With the COVID-19 pandemic continuing its impact, opportunistic cybercriminals are leveraging our fear and need for information to gain access to individuals’ computers and personal information through phishing and other spoofing schemes. These major threats require risk mitigation, risk management and/or risk transfer strategies as the crisis unfolds. As true advisors to our clients, we understand the importance of this topic keeping personal and financial data safe. Below we pass along some steps to take and tips to keep you protected.
Step 1: Know How to Identify a Scam
Cybersecurity criminals are becoming more and more sophisticated and can access your data through new methods that seem trustworthy, including:
Email Scams – About 90% of all cybercrime starts with an email. Check the sender’s address and be skeptical of anything that doesn’t look or feel right. If it doesn’t look right don’t open it. “When in doubt, delete it out.”
Invoicing Scams – Scammers will monitor personal news: births, deaths, new homes and more, and then send fake invoices for payment. For example, after finding a widow on the internet, scammers will pretend to be a collection agency calling about the recently deceased’s debts.
Charitable Donation Scams – Beware of requests for money immediately after a disaster. Scammers set up fake websites with names similar to real charities and solicit donations.
Investment Scams – Scammers will set up seminars or websites where they suggest investing in specific funds or unusual assets has made them rich. Claris clients should always consult their advisor on the validity of new investment methodologies.
Personal Scams – With so much information available online – through social media or online dating apps – scammers may be using blackmail or personal scams in addition to just economic scams.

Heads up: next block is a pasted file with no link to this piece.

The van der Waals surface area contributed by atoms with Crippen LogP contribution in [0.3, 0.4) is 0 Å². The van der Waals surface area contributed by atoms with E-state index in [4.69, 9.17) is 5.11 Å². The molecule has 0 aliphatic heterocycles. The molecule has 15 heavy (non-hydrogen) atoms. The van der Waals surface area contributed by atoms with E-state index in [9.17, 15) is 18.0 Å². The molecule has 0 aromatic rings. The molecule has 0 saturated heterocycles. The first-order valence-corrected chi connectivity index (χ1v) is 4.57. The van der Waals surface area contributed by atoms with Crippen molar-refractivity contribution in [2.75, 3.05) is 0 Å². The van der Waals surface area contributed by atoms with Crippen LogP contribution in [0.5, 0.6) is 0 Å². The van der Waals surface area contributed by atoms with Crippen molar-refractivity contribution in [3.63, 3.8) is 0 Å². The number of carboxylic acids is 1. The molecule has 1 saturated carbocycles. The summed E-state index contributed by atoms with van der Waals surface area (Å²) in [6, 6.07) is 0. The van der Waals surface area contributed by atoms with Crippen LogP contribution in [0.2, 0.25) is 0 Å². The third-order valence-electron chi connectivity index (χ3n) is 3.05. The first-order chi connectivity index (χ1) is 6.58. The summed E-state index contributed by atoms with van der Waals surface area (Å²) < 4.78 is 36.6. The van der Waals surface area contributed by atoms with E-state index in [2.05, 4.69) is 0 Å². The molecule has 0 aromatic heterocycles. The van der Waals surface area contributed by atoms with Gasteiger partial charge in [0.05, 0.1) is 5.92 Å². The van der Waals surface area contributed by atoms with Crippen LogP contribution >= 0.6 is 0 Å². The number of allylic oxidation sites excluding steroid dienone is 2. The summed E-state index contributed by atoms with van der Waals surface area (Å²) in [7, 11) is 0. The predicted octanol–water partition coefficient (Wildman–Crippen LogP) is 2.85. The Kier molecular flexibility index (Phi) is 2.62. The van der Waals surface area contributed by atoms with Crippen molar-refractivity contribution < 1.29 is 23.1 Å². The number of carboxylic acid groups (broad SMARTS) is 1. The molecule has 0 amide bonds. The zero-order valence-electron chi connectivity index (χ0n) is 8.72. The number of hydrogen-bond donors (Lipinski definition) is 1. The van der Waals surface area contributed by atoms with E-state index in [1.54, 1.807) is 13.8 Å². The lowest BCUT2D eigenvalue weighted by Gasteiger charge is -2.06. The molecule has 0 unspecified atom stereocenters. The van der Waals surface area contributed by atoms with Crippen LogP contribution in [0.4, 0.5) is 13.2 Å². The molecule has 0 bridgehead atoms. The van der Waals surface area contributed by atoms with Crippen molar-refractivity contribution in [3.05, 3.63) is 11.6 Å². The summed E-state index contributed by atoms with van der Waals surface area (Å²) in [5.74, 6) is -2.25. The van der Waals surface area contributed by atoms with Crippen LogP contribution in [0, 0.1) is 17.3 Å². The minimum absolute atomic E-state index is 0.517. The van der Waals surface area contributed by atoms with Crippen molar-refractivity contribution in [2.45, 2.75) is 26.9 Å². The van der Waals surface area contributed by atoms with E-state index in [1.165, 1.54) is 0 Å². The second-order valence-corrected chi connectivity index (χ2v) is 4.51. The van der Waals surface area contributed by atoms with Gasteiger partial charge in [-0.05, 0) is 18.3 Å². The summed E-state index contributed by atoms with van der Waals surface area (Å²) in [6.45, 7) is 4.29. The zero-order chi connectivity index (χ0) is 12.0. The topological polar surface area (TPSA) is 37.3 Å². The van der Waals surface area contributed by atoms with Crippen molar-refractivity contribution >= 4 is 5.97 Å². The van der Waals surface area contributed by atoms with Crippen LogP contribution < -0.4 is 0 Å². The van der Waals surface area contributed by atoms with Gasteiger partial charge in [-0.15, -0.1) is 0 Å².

Small Business Scams – About half of all small businesses experience a cyberattack because they generally have a moderate amount of data and often have minimal cybersecurity.
COVID-19 Related Phone Scams and Phishing Attacks: It is being reported that callers claiming to be representatives of the Centers for Disease Control and Prevention (CDC) are beginning to surface. These calls are scams. Be wary of answering phone calls from numbers you do not recognize. Malicious cybercriminals are also attempting to leverage interest and activity in COVID-19 to launch coronavirusthemed phishing emails. These phishing emails contain links and downloads for malware that can allow them to take over healthcare IT systems and steal information.
Step 2: Ramp Up Your Security
Once you know how to identify incoming scams, ramping up your cybersecurity is a natural next step. Incorporate these behaviors into your digital life to stay on the defense against cybercrime.
- Do not provide personal/financial information in response to online/offline phone solicitations; never send money without a phone call and verification.
- Never enter your credit card or personal information into a site without “https“. Websites that begin with https (as opposed to just http) have a layer of encryption called the secure sockets layer, or SSL to help keep data protected.
- Never use the “remember password” or auto-save functions to remember your user name and password on websites.
- Do not access financial or other accounts from mobile devices or through public wifi. Financial transactions should only be done on a trusted virtual private network (VPN).
- Disable all “smart home” devices with recording capabilities when dsicussing confidential matters. This includes voice activated “smart speakers” such as Amazon Alexa.
- Keep computer software up to date, including firmware on routers and monitors.
- Install antivirus/malware software like Norton, McAfee or Total AV on all devices.
- Ensure home wifi networks are secure using WPA2 or WPA3 security and a unique passowrd. Call your internet provider to check.
- Enable security features on any devices and/or websites – PINs, fingerprint authentication, facial recognition or multi-factor authentication.
- Use password management systems such as Last Pass or Keeper to protect your credentials. These secure websites will help you better manage your users names and passwords. Passwords should be a minimum of 12 characters and contain a mixture of upper and lower case letters, numbers and symbols.
Small businesses should secure their wi-fi networks, train employees on cybersecurity, and consider using third-party security companies to protect their data. Cyber liability insurance can help a small business survive cyberattacks by paying for customer notification, credit monitoring, legal fees and fines after a data breach.
Contact a Claris advisor for more information about cyber liability insurance coverage. To learn more about cybersecurity strategies for your business, check out the technology services offered by Anders CPAs + Advisors.
Claris Advisors is an affiliate of Anders CPAs + Advisors.